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Film Review

The Messenger

With the ending of the draft in 1973, and the shift to an all volunteer armed forces, few Americans now have any experience or contact with our military, or even know anyone in the active military. Most know it now, to the extent that they can know it, only through television or films. Economic class is an issue as well, especially in this downturn. Some enlist because they are patriotic, but many enlist because they need a job and see the military as a path to education, which it often is. The consequence is that the American public has largely lost touch with the small segment of our society that protects us, often at great cost. In this powerful and dramatic film by the Israeli director, Oren Moverman, who was himself an officer in the Israeli army, we see part of that cost, the cost to the families of those that died.

The Messenger is about a two man Army death notification team, which is how the Army now notifies the next of kin that their loved one has died, typically in combat. Personal notification, not the WW II era telegram, has been the procedure, beginning with Vietnam. Woody Harrelson plays Captain Stone (well named), a tough, experienced notification officer at Fort Dix, who is assigned a young sergeant, Montgomery, played by Ben Foster. Montgomery, severely wounded in Iraq and awarded several medals, has just recovered from his wounds and only has about 4 months left before his enlistment expires. He doesn't want to do this, but choice is often not an option in the military. Stone explains the procedure to Montgomery, which includes never parking directly in front of the house, only speaking directly to the next of kin, not showing emotion, never touching or hugging the person, no matter how distressed, telling them that a Casualty Assistance Officer will be there shortly, asking if they need any immediate help, and leaving promptly. And, he cautions, they should never ever discuss what they do with others.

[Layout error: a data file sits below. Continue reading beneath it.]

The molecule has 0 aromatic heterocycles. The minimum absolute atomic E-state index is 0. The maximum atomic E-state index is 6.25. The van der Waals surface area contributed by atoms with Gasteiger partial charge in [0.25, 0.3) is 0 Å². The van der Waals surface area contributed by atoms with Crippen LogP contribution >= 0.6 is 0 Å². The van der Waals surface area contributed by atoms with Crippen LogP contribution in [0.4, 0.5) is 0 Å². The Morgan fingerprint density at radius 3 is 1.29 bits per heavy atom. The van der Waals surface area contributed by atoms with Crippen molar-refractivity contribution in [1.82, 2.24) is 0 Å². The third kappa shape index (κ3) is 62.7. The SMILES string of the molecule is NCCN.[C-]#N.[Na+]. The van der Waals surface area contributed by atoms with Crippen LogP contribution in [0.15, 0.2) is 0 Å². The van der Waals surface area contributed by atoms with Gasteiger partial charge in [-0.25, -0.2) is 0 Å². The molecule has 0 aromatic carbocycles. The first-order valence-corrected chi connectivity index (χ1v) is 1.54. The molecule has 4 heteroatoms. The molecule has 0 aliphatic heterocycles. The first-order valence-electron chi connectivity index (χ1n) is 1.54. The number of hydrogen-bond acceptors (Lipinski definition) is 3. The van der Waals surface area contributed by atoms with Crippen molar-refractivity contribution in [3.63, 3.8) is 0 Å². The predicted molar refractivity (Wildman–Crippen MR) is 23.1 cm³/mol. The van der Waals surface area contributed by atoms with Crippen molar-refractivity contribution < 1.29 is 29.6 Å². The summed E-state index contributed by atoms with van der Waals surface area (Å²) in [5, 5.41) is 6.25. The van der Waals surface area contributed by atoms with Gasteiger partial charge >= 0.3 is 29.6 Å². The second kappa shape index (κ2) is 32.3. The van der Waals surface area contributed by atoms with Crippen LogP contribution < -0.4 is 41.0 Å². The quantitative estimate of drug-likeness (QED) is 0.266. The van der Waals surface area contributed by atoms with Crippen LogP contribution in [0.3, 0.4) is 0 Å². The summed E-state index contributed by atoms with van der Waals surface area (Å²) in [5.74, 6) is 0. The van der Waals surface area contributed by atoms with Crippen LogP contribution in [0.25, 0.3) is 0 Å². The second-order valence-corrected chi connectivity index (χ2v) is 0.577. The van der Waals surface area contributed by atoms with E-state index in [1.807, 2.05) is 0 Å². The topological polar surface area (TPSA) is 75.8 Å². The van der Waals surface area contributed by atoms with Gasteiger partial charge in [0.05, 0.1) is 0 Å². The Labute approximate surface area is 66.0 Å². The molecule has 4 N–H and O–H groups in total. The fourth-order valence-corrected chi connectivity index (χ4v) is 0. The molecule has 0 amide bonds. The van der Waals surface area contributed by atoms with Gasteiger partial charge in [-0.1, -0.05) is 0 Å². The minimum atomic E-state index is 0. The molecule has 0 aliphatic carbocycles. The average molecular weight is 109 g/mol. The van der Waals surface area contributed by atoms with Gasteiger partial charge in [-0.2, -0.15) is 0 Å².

The first notification by this new team is to a mother, whose daughter-in-law answers the door, anxiously asking why they are there. The daughter is pregnant. The mother comes downstairs, and immediately knows why. Stone begins to deliver his message: "The Secretary of the Army regrets to inform you ....." The mother cries, screams at the men, the daughter collapses, and they leave. Few scenes in any film have been more powerful. Montgomery goes back to his small apartment, listens to loud music, eats a meal out of a can, and drinks a beer. It soon becomes clear that Montgomery, outwardly healthy, is wounded inside. Stone, really a lonely, damaged man, begins to like Montgomery, and they end up paling around together. Just as no one can really know what it means to be in combat, other than someone who has actually experienced it, the two of them have this duty that few others do, that although unspoken, bonds them closely. In one notification, they walk past a playground filled with mothers and their children, talking and laughing, but as the mothers see the men walk by, they know, fall silent, stare, and are thankful the team is not walking up to their house. Other notifications follow, all intense and moving, but after Montgomery delivers his message to a mother (played by Samantha Morton) with a young boy, he returns, and begins to watch her from a distance. She is unaware of this until he stops in to see if she needs some help. She is wary, and has her own, surprising story. I don't want to say more. This is basically a three person film, and all give outstanding performances that will surely get Oscar nominations. The camera work is well done, sometimes with handheld cameras, but always accomplished.

The Messenger is often wrenching, always powerful, yet understated, with a real insight into something that few Americans will experience. Few of us truly understand the cost of war, and to our collective shame, with little protest, allowed a recent President to ban any photography that shows the coffins being unloaded from transport planes. They died for us, in wars of our choice, often the wrong choices, and we can at least honor them by watching them come home. The Messenger joins some excellent films about the Iraq/Afghan War, such as The Hurt Locker, that might seem to be simple war films, but in fact are outspokenly anti-war. They speak a truth that we should heed: if you are going to send a man to die, it should be for an awfully good reason. Just opened at the Metreon, but hopefully will screen at other theaters.

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